At a glance, this election cycle may seem like a total disaster. Republicans now control both the House and Senate, the Supreme Court has a vacancy and three of the eight remaining justices are in their 80s.

All in all, a huge disappointment for the Democratic party.

However, Tuesday night provided the Democratic party, and the country, with a lot of reasons to celebrate and be hopeful about the future.

The biggest victory of the night would be the record breaking number of minority women elected to the Senate.The number went from one to four, which is still embarrassingly low but going in the right direction.

Tammy Duckworth (D-Ill.) is a double amputee who lost both legs while fighting in the Iraq war. Her mother is from Thailand, where she was born, and her father is American. Her win is especially notable after her opponent, Mark Kirk (R-Ill.) made a racially charged joke about her heritage.

A historic election took place in Nevada where Catherine Cortez Masto (D- Nev.) will be the nation’s first Latina senator. She will be the first latin-American women to ever occupy a chair in the high chamber.  

In another history making win, Kamala Harris (D-Calif.) will not only be the nation’s second black woman senator but also its first Indian- American one. In the past week, the internet has exploded with excitement over her win and she has appeared on numerous lists for possible 2020 Democrat presidential candidates. Comparisons have been drawn between her and President Barack Obama, who ran for high office in only his first term.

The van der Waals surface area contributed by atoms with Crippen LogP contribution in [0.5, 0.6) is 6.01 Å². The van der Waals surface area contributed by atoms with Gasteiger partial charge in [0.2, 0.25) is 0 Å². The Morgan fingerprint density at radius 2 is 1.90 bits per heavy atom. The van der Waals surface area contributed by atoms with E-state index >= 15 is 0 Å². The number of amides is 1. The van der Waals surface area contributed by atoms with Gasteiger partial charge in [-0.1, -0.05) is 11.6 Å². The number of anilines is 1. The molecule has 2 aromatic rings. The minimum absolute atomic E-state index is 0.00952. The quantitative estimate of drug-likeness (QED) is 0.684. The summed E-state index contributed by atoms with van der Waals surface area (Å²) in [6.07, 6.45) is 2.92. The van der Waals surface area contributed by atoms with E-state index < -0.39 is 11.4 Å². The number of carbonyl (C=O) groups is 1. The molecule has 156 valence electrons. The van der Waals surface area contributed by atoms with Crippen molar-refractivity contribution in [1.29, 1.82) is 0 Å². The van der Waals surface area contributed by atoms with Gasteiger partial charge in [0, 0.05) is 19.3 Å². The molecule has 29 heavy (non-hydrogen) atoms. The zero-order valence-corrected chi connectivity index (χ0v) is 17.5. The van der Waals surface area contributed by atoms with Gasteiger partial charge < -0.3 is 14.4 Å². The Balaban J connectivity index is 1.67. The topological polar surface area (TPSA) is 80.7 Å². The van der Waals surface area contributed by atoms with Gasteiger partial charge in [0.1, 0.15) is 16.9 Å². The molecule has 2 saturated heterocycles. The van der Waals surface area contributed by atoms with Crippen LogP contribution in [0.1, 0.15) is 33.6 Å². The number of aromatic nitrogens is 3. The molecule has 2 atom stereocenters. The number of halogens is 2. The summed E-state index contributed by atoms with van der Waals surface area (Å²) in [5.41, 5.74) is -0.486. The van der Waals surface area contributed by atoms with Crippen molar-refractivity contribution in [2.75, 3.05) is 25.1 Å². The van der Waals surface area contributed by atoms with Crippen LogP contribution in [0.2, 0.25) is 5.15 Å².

Oregon made a huge step for equality when it elected Kate Brown (D-Oreg.), the nation’s first LGBTQA+ governor. Brown is openly bisexual. She was serving as governor already after John Kitzhaber (D-Oreg.) resigned. However, Tuesday marks the first time an openly LGBTQA+ person was elected governor.

Four states — Massachusetts, Maine, Nevada and California — completely legalized marijuana.

Even with Republicans winning the general election, these are signs of a promising, progressive future. There is still a lot of work to do. Four women of color in the Senate is not nearly enough, but we’re getting there. Election night was disappointing, but not everything that happened was terrible. History was made Tuesday night, just not the history everyone expected.    

Featured Photo Credit: Courtesy of Kamala Harris’ Facebook Page.

Sara Karlovitch is a freshman journalism and government and politics major and can be reached at skarlovi@terpmail.umd.edu. 

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